Similarly, while inside the ‘*Completions*’ buffer, ‘C-p’ (or up arrow) at the top of the buffer switches to the minibuffer, while ‘C-n’ (or down arrow) at the bottom of the buffer also goes to the minibuffer. If point is anywhere else inside the buffer, those key bindings perform a regular line motion (if the ‘*Completions*’ are set to a grid view, then the left and right arrow keys perform the corresponding lateral motions). The commands are mct-previous-completion-or-mini and mct-next-completion-or-mini. Both accept an optional numeric argument. If the Nth line lies outside the boundaries of the completions’ buffer, they move the point to the minibuffer.

The display of the ‘*Completions*’ can be toggled at any time from inside the minibuffer with ‘C-l’ (mnemonic is “[l]ist completions” and the command is mct-list-completions-toggle).

By default, the ‘*Completions*’ buffer appears in a window at the bottom of the frame. Users can change its placement by configuring the variable mct-display-buffer-action (its doc string explains how and provides sample code).

This is not the same for in-buffer completion performed by mct-region-mode (Interaction model of mct-region-mode).


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2.2 Selecting candidates with mct-minibuffer-mode

There are several ways to select a completion candidate. These pertain to mct-minibuffer-mode, as mct-region-mode only has the meaningful action of expanding the given candidate (with ‘RET’ or ‘TAB’ in the Completions’ buffer (Cyclic behaviour for in-buffer completion)).

  1. Suppose that you are typing ‘mod’ with the intent to select the ‘modus-themes.el’ buffer. To complete the candidate follow up ‘mod’ with the ‘TAB’ key (minibuffer-complete). If the match is unique, the text will be expanded. Otherwise the ‘*Completions*’ buffer will appear. This does not exit the minibuffer, meaning that it does not confirm your choice. To confirm your choice, use ‘RET’. If you ever make a mistake and expand the wrong candidate, just use undo. Lastly note that if the candidates meet the completion-cycle-threshold hitting ‘TAB’ again will switch between them.
  2. While cycling through the completions’ buffer, type ‘RET’ to select and confirm the current candidate (mct-choose-completion-exit). This works for all types of completion prompts.
  3. Similar to the above, but without exiting the minibuffer (i.e. to confirm your choice) is mct-choose-completion-no-exit which is bound to ‘TAB’ in the completions’ buffer. This is particularly useful for certain contexts where selecting a candidate does not necessarily mean that the process has to be finalised (e.g. when using find-file). In those cases, the event triggered by ‘TAB’ is followed by the renewal of the list of completions, where relevant (e.g. ‘TAB’ over a directory in find-file, which then shows the contents of that directory).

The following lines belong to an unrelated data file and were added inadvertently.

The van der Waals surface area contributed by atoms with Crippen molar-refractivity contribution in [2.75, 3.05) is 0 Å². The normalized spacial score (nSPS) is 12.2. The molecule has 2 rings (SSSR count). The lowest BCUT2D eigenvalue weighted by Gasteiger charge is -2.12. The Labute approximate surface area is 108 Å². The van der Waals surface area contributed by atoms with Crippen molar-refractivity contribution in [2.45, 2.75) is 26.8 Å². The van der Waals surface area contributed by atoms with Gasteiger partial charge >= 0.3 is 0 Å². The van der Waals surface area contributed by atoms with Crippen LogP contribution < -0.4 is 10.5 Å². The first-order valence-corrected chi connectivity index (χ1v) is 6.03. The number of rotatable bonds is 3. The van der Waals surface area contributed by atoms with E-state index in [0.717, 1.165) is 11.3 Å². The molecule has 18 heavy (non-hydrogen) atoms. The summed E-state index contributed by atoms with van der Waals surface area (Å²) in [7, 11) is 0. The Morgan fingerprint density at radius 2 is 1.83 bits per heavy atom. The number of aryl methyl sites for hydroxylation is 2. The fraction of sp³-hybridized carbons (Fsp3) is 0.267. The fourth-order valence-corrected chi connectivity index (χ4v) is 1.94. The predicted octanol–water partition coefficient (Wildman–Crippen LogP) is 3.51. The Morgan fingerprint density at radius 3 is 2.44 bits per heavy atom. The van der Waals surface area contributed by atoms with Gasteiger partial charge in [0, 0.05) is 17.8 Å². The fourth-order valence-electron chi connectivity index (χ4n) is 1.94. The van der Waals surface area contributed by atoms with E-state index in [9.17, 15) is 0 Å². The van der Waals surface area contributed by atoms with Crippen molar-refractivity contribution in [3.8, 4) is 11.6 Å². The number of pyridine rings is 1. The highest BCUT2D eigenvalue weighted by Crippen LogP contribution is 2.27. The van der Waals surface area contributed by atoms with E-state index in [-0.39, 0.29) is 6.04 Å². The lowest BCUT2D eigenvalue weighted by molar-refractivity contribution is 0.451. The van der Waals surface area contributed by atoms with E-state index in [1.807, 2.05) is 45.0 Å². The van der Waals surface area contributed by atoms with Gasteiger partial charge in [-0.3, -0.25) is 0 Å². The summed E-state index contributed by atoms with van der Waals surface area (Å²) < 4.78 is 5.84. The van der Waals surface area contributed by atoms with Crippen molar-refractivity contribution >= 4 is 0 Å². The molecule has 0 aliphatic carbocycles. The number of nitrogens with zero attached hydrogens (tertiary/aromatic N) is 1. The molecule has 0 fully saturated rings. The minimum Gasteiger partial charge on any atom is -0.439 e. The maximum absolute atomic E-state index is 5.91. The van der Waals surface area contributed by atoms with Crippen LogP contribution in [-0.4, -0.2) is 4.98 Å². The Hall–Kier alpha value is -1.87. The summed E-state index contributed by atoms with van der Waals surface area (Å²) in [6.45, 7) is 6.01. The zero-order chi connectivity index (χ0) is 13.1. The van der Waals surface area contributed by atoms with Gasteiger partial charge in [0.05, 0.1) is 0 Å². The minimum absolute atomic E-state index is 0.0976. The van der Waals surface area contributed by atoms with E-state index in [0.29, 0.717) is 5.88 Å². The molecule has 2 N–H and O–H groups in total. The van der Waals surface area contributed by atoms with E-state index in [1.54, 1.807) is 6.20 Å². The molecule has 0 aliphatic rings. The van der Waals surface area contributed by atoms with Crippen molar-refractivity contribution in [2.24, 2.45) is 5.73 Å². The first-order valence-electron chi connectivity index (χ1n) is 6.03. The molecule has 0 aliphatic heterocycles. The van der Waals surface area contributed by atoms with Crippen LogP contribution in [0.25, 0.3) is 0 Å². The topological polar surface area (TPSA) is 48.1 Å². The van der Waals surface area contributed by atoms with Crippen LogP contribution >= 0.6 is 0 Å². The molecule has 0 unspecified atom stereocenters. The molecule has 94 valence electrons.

The command can correctly expand completion candidates even when the active style in completion-styles is ‘partial-completion’. In other words, if the minibuffer contains input like ‘~/G/P/m’ and the point is in the completions’ buffer over ‘Git/Projects/mct/’ the minibuffer’ contents will become ‘~/Git/Projects/mct/’ and then show the contents of that directory.

  4. Type ‘M-e’ (mct-edit-completion) in the completions’ buffer to place the current candidate in the minibuffer, without exiting the session. This allows you to edit the text before confirming it. If point is in the minibuffer before performing this action, the current candidate is either the one at the top of the completions’ buffer or that which is under the last known point in said buffer (the last known position is reset when the window is deleted). Internally, mct-edit-completion uses mct-choose-completion-no-exit to expand the completion candidate, so it retains its behaviour (as explained right above).

    Sometimes there is a need to switch to the minibuffer without selecting the candidate at point, such as to retype some part of the input. In those cases, type ‘e’ in the completions’ buffer to move to the minibuffer. The command is called mct-focus-minibuffer, which can also be assigned to the global keymap, though MCT leaves such a decision up to the user (same for mct-focus-mini-or-completions).

  5. Select a candidate by its line number by typing ‘M-g M-g’ in either the minibuffer or the ‘*Completions*’ buffer. This calls the command mct-choose-completion-number which internally enables line numbers and always makes the completions’ buffer visible. Selection in this way exits the minibuffer.

    NOTE: This method only works when mct-completions-format is set to its default value of ‘one-column’. The other formats show completions in a grid view, which makes navigation based on line numbers imprecise.

  6. In prompts that allow the selection of multiple candidates (internally via the completing-read-multiple function) a ‘[CRM]’ label is added to the text of the prompt. The user thus knows that pressing ‘M-RET’ (mct-choose-completion-dwim) in the ‘*Completions*’ will append the candidate at point to the list of selections and keep the completions available so that another item may be selected. Any of the aforementioned applicable methods can confirm the final selection. If, say, you want to pick a total of three candidates, do ‘M-RET’ for the first two and ‘RET’ (mct-choose-completion-exit) for the last one. In contexts that are not CRM-powered, the ‘M-RET’ has the same effect as ‘TAB’ (mct-choose-completion-no-exit).